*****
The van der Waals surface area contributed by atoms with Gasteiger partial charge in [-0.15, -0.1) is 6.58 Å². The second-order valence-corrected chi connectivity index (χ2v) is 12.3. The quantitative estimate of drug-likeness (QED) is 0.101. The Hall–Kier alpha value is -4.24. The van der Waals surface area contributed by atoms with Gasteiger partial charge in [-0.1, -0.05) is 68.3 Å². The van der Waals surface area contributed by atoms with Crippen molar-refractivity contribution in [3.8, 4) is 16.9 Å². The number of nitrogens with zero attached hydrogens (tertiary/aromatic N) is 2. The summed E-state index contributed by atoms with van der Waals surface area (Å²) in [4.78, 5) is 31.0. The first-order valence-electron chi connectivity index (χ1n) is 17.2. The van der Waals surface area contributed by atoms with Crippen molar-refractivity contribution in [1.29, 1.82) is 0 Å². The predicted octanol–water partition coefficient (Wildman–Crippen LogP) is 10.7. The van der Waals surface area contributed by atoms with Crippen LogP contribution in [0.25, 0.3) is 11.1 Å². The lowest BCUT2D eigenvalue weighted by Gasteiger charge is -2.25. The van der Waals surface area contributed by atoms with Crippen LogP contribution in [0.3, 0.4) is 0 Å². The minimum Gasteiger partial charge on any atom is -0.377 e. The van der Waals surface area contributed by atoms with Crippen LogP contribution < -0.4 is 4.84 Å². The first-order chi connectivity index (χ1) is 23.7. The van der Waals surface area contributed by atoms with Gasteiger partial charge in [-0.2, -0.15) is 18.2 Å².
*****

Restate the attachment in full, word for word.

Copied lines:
The van der Waals surface area contributed by atoms with Gasteiger partial charge in [-0.15, -0.1) is 6.58 Å². The second-order valence-corrected chi connectivity index (χ2v) is 12.3. The quantitative estimate of drug-likeness (QED) is 0.101. The Hall–Kier alpha value is -4.24. The van der Waals surface area contributed by atoms with Gasteiger partial charge in [-0.1, -0.05) is 68.3 Å². The van der Waals surface area contributed by atoms with Crippen molar-refractivity contribution in [3.8, 4) is 16.9 Å². The number of nitrogens with zero attached hydrogens (tertiary/aromatic N) is 2. The summed E-state index contributed by atoms with van der Waals surface area (Å²) in [4.78, 5) is 31.0. The first-order valence-electron chi connectivity index (χ1n) is 17.2. The van der Waals surface area contributed by atoms with Crippen molar-refractivity contribution in [1.29, 1.82) is 0 Å². The predicted octanol–water partition coefficient (Wildman–Crippen LogP) is 10.7. The van der Waals surface area contributed by atoms with Crippen LogP contribution in [0.25, 0.3) is 11.1 Å². The lowest BCUT2D eigenvalue weighted by Gasteiger charge is -2.25. The van der Waals surface area contributed by atoms with Crippen LogP contribution in [0.3, 0.4) is 0 Å². The minimum Gasteiger partial charge on any atom is -0.377 e. The van der Waals surface area contributed by atoms with Crippen LogP contribution < -0.4 is 4.84 Å². The first-order chi connectivity index (χ1) is 23.7. The van der Waals surface area contributed by atoms with Gasteiger partial charge in [-0.2, -0.15) is 18.2 Å².